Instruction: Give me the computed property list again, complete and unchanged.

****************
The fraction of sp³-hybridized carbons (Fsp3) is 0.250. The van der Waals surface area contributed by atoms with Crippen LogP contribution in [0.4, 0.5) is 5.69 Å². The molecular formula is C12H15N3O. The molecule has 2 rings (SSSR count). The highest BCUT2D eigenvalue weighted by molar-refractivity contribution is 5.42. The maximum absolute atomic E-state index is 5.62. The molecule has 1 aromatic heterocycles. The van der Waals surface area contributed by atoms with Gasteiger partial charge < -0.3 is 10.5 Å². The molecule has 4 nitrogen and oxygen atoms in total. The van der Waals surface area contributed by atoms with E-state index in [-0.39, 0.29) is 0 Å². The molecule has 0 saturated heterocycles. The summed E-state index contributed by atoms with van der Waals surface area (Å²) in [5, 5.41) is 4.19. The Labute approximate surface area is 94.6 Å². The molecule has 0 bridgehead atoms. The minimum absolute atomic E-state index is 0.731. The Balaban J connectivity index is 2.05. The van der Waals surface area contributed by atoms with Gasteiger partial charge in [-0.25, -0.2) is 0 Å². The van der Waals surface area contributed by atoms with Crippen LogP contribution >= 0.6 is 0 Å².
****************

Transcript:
The fraction of sp³-hybridized carbons (Fsp3) is 0.250. The van der Waals surface area contributed by atoms with Crippen LogP contribution in [0.4, 0.5) is 5.69 Å². The molecular formula is C12H15N3O. The molecule has 2 rings (SSSR count). The highest BCUT2D eigenvalue weighted by molar-refractivity contribution is 5.42. The maximum absolute atomic E-state index is 5.62. The molecule has 1 aromatic heterocycles. The van der Waals surface area contributed by atoms with Gasteiger partial charge < -0.3 is 10.5 Å². The molecule has 4 nitrogen and oxygen atoms in total. The van der Waals surface area contributed by atoms with E-state index in [-0.39, 0.29) is 0 Å². The molecule has 0 saturated heterocycles. The summed E-state index contributed by atoms with van der Waals surface area (Å²) in [5, 5.41) is 4.19. The Labute approximate surface area is 94.6 Å². The molecule has 0 bridgehead atoms. The minimum absolute atomic E-state index is 0.731. The Balaban J connectivity index is 2.05. The van der Waals surface area contributed by atoms with Gasteiger partial charge in [-0.25, -0.2) is 0 Å². The van der Waals surface area contributed by atoms with Crippen LogP contribution >= 0.6 is 0 Å².